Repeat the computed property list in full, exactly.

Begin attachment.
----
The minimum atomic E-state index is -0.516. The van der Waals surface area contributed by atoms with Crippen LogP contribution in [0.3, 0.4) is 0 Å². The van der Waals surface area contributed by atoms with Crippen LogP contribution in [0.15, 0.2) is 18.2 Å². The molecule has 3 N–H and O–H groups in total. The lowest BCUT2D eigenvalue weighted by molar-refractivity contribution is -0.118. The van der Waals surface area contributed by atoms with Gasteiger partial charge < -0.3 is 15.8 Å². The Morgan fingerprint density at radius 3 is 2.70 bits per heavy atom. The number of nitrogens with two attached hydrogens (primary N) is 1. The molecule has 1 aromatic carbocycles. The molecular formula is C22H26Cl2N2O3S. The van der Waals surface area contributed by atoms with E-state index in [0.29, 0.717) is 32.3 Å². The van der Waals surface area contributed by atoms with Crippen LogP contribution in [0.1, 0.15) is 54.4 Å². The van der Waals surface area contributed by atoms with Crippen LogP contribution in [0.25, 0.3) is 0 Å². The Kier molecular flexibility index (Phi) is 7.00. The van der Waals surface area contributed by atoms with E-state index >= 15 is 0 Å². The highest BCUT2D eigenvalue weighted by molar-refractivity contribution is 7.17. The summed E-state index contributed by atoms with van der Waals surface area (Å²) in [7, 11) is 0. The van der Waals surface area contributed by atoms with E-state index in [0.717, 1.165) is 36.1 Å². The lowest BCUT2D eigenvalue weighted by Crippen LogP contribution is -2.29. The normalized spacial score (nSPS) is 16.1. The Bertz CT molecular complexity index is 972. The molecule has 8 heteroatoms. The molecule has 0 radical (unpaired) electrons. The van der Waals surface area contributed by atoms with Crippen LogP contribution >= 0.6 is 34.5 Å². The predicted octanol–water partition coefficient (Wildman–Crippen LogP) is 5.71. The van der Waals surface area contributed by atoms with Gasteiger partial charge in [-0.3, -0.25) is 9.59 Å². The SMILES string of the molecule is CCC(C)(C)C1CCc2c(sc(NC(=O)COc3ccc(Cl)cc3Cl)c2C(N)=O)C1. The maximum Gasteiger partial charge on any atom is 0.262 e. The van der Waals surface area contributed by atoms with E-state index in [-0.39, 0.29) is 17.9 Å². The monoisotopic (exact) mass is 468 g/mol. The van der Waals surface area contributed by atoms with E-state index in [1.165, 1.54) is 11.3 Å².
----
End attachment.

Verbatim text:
The minimum atomic E-state index is -0.516. The van der Waals surface area contributed by atoms with Crippen LogP contribution in [0.3, 0.4) is 0 Å². The van der Waals surface area contributed by atoms with Crippen LogP contribution in [0.15, 0.2) is 18.2 Å². The molecule has 3 N–H and O–H groups in total. The lowest BCUT2D eigenvalue weighted by molar-refractivity contribution is -0.118. The van der Waals surface area contributed by atoms with Gasteiger partial charge < -0.3 is 15.8 Å². The Morgan fingerprint density at radius 3 is 2.70 bits per heavy atom. The number of nitrogens with two attached hydrogens (primary N) is 1. The molecule has 1 aromatic carbocycles. The molecular formula is C22H26Cl2N2O3S. The van der Waals surface area contributed by atoms with E-state index in [0.29, 0.717) is 32.3 Å². The van der Waals surface area contributed by atoms with Crippen LogP contribution in [0.1, 0.15) is 54.4 Å². The van der Waals surface area contributed by atoms with Crippen LogP contribution in [0.25, 0.3) is 0 Å². The Kier molecular flexibility index (Phi) is 7.00. The van der Waals surface area contributed by atoms with E-state index >= 15 is 0 Å². The highest BCUT2D eigenvalue weighted by molar-refractivity contribution is 7.17. The summed E-state index contributed by atoms with van der Waals surface area (Å²) in [7, 11) is 0. The van der Waals surface area contributed by atoms with E-state index in [0.717, 1.165) is 36.1 Å². The lowest BCUT2D eigenvalue weighted by Crippen LogP contribution is -2.29. The normalized spacial score (nSPS) is 16.1. The Bertz CT molecular complexity index is 972. The molecule has 8 heteroatoms. The molecule has 0 radical (unpaired) electrons. The van der Waals surface area contributed by atoms with Crippen LogP contribution >= 0.6 is 34.5 Å². The predicted octanol–water partition coefficient (Wildman–Crippen LogP) is 5.71. The van der Waals surface area contributed by atoms with Gasteiger partial charge in [-0.3, -0.25) is 9.59 Å². The SMILES string of the molecule is CCC(C)(C)C1CCc2c(sc(NC(=O)COc3ccc(Cl)cc3Cl)c2C(N)=O)C1. The maximum Gasteiger partial charge on any atom is 0.262 e. The van der Waals surface area contributed by atoms with E-state index in [-0.39, 0.29) is 17.9 Å². The monoisotopic (exact) mass is 468 g/mol. The van der Waals surface area contributed by atoms with E-state index in [1.165, 1.54) is 11.3 Å².